SRH Feedback No. 5/ 2016

SRH Marine
New revised guidelines for the onboard use of shipborne AIS

On 14 December 2015 IMO has published Resolution A. 1106 (29) that has revoked resolution A. 917 (22) as amended by resolution A. 956 (23). This new resolution has affected SOLAS Regulations V/11, V/12 and V/19 as applicable.

These revised guidelines although have introduced minor changes is recommended to be available onboard and reference to the ship's planned maintenance system for navigational equipment. OOW should be reminded that not all ships carry AIS. The officer of the watch (OOW) should always be aware that other ships, in particular leisure craft, fishing boats and warships, and some coastal shore stations including Vessel Traffic Service (VTS) centres, might not be fitted with AIS. The OOW should always be aware that AIS fitted on other ships as a mandatory carriage requirement might, under certain circumstances, be switched off on the master's professional judgement. Furthermore the AIS is able to detect ships within VHF/FM range around bends and behind islands, if the landmasses are not too high. A typical value to be expected at sea is 20 to 30 nautical miles depending on antenna height.

The OOW should always be aware that other ships, in particular leisure craft, fishing boats and warships, and some coastal shore stations including VTS centres, might not be fitted with AIS. The OOW should always be aware that other ships fitted with AIS as a mandatory carriage requirement might switch off AIS under certain circumstances by professional judgement of the master. In other words, the information given by the AIS may not be a complete picture of the situation around the ship. The users must be aware that transmission of erroneous information implies a risk to other ships as well as their own. The users remain responsible for all information entered into the system and the information added by the sensors. The accuracy of AIS information received is only as good as the accuracy of the AIS information transmitted. The OOW should be aware that poorly configured or calibrated ship sensors (position, speed and heading sensors) might lead to incorrect information being transmitted. Incorrect information about one ship displayed on the bridge of another could be dangerously confusing. If no sensor is installed or if the sensor (e.g. the gyro) fails to provide data, the AIS automatically transmits the "not available" data value. However, the built-in integrity check cannot validate the contents of the data processed by the AIS. It would not be prudent for the OOW to assume that the information received from other ships is of a comparable quality and accuracy to that which might be available on its own ship.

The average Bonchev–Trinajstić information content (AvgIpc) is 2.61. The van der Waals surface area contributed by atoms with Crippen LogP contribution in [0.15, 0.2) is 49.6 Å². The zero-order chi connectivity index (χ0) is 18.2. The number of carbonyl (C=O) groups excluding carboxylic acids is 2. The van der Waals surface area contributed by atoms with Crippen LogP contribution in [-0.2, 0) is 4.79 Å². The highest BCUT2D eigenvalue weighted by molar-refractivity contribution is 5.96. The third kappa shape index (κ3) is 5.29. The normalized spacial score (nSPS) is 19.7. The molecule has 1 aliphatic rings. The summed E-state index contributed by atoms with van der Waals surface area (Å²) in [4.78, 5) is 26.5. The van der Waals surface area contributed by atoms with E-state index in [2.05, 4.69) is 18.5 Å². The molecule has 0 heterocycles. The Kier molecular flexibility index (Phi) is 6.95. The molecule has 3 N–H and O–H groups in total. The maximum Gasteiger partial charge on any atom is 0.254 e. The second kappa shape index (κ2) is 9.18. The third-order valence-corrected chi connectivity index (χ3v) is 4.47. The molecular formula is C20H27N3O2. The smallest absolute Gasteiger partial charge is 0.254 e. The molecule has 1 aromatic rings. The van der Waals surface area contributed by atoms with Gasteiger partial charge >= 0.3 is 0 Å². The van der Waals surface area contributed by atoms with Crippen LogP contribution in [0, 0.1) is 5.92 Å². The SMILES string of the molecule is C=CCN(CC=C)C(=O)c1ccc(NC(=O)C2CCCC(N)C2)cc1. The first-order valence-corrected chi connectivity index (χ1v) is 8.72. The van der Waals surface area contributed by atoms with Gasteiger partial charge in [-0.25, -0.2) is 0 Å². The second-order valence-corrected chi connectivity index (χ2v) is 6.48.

SRH is official provider of AIS brands as those indicated in our web page (www.srhmar.com) and of course is able to verify its proper operation either via our dedicated 24/7 support or during routine attendances onboard for GMDSS Radio Surveys.

This is of major important especially when it comes to ship's dynamic data (dynamic information, which, apart from "Navigational status" information, is automatically updated from the ship sensors connected to AIS;) while verification of static data (static information, which is entered into the AIS on installation and need only be changed if the ship changes its name, Maritime Mobile Service Identity (MMSI), location of the electronic position fixing system (EPFS) antenna, or undergoes a major conversion from one ship type to another) is required. Voyage-related information which is entered manually is more easily to control than the other two where SRH can assist you.